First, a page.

I’ve always thought that our relationships with our animals reveal a lot about who we are. For me, once an animal becomes part of our family, it stays exactly that – a member of the family, commanding all the love, devotion and loyalty that any other family member would warrant.
When I accepted a job with the company that originally relocated me and my family to Denmark, I became famous in the HR department as the only person to ever negotiate the international relocation of two rabbits (Mr & Mrs Pip) as part of my contract. So, when it came to planning our move to Australia, our family dog Mr Pup figured large in our conversations.
Planning to move a dog to Australia is a complex and nerve-wracking process, not least because, one wrong piece of paperwork and you could find your much-loved pet denied entry to Australia, or at very least, subject to a much longer period of quarantine than initially anticipated.
The good news, however, is that, depending on where you are shipping your pet from, those quarantine periods have come down substantially over recent years.
Not so long ago, it was pretty widely known that taking a pet to Australia meant a mandatory six months in quarantine for the animal. Today, if you ship your pet from a country with no rabies and high standards of animal health, the quarantine period can be as little as 10 days – which is what we are shooting for with Mr Pup, our much-loved family cockerpoo.
It’s no exaggeration to say that our planning for Mr Pup had to begin long before our plans for our own move began to take shape. The whole process has been tricky to manage and has required a certain amount of luck – after all, you have to plan a precise schedule of vaccinations, health checks, documentation checks and other stuff, before you ever know your own exact departure date.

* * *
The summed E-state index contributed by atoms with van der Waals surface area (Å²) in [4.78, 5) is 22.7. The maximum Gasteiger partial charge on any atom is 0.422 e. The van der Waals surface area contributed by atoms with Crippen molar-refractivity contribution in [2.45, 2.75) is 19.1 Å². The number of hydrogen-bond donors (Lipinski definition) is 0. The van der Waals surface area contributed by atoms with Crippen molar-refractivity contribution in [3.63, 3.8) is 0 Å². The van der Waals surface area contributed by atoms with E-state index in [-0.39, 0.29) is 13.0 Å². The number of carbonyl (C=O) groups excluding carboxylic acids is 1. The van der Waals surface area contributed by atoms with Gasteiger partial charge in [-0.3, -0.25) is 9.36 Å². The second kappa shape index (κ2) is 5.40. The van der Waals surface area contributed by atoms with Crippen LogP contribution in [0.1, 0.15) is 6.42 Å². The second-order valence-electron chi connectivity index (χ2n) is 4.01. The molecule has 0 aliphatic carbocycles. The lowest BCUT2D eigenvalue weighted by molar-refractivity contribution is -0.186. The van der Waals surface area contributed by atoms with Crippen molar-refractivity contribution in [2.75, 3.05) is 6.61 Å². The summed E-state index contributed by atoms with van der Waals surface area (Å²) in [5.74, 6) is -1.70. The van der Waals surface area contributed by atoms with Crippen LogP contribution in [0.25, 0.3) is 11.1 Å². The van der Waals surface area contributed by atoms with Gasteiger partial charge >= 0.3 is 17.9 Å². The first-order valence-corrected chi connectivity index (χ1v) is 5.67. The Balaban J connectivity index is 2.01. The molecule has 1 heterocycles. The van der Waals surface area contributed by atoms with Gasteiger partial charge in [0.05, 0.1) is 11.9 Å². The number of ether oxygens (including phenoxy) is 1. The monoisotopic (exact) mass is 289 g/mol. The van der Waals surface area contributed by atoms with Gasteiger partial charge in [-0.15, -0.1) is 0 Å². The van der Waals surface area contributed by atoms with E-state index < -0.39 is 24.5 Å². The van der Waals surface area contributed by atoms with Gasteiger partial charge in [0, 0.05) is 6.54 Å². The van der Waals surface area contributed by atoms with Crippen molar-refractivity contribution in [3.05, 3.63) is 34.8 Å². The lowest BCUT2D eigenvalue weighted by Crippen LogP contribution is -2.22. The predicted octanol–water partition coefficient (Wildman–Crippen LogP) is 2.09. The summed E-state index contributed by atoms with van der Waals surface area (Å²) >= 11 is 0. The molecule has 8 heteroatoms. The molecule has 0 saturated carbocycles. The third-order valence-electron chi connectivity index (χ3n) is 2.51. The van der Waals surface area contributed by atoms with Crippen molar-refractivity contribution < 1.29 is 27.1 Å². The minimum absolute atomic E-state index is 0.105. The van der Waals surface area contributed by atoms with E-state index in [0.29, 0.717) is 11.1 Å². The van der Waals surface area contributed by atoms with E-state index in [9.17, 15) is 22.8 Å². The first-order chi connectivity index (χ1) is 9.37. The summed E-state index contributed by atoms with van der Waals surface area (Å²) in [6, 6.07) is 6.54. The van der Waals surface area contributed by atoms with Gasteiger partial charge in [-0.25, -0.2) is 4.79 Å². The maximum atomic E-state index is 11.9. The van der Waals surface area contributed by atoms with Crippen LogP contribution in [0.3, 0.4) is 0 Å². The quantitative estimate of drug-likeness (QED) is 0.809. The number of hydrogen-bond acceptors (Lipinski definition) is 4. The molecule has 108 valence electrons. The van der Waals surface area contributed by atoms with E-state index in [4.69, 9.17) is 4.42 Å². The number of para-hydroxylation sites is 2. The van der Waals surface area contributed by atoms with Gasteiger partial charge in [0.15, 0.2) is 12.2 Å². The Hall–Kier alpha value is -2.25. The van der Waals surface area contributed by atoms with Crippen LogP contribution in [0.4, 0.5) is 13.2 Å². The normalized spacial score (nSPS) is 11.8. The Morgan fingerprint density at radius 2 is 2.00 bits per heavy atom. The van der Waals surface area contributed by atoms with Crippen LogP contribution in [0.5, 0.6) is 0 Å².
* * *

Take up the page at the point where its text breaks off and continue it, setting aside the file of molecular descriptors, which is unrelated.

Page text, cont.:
As I say, we got lucky because we had initially hoped to move to Canberra this time last year, but our house didn’t sell the first time we tried the market, so we had to put our plans on ice and try again, more successfully, this year. But, it turns out that the few bits of paperwork we arranged for Mr Pup last year were essential to making our 2014 schedule possible. Which means, had we started work on his paperwork once we knew our house was sold, we’d already be too late to meet the documentation requirements for him.
For the record, and to illustrate the complexity involved, I’ll talk you through them as I understand them (and I should stress that, if you want to take your own pet to Australia, you should come to your own understanding of the official rules — we aren’t in Australia yet, so I still can’t be sure we’ve done everything correctly).
Mr Pup’s plan for moving to Canberra
- First of all, ensure your pet is microchipped, and have every step of this process documented/registered against that microchip. This is critical.
- Your pet must be vaccinated for rabies at least 180 days before export. A three-yearly vaccination is okay so, in theory, your pet could be vaccinated as much as three years before your move.
- Between six and 24 months before export, your pet must be tested for resistance to rabies and the lab report must be in English. 180 days must have passed between the test and the date of export. The test results are valid for 24 months.
- You must submit proof of vaccination and the test results to your country’s official government vet and have them complete a rabies test declaration, stating the name of the testing laboratory.
- Using the documentation gathered so far, at least 42 days before export, you must apply to the Australian Department of Agriculture (and pay) for an import permit. Ours cost AUD 485.00. They say this can take 20 working days, which would really run the clock down when you look at everything else you need to do, but ours came back in 24 hours. This step is actually quite useful, and can be taken as confirmation that you have followed the process accurately so far.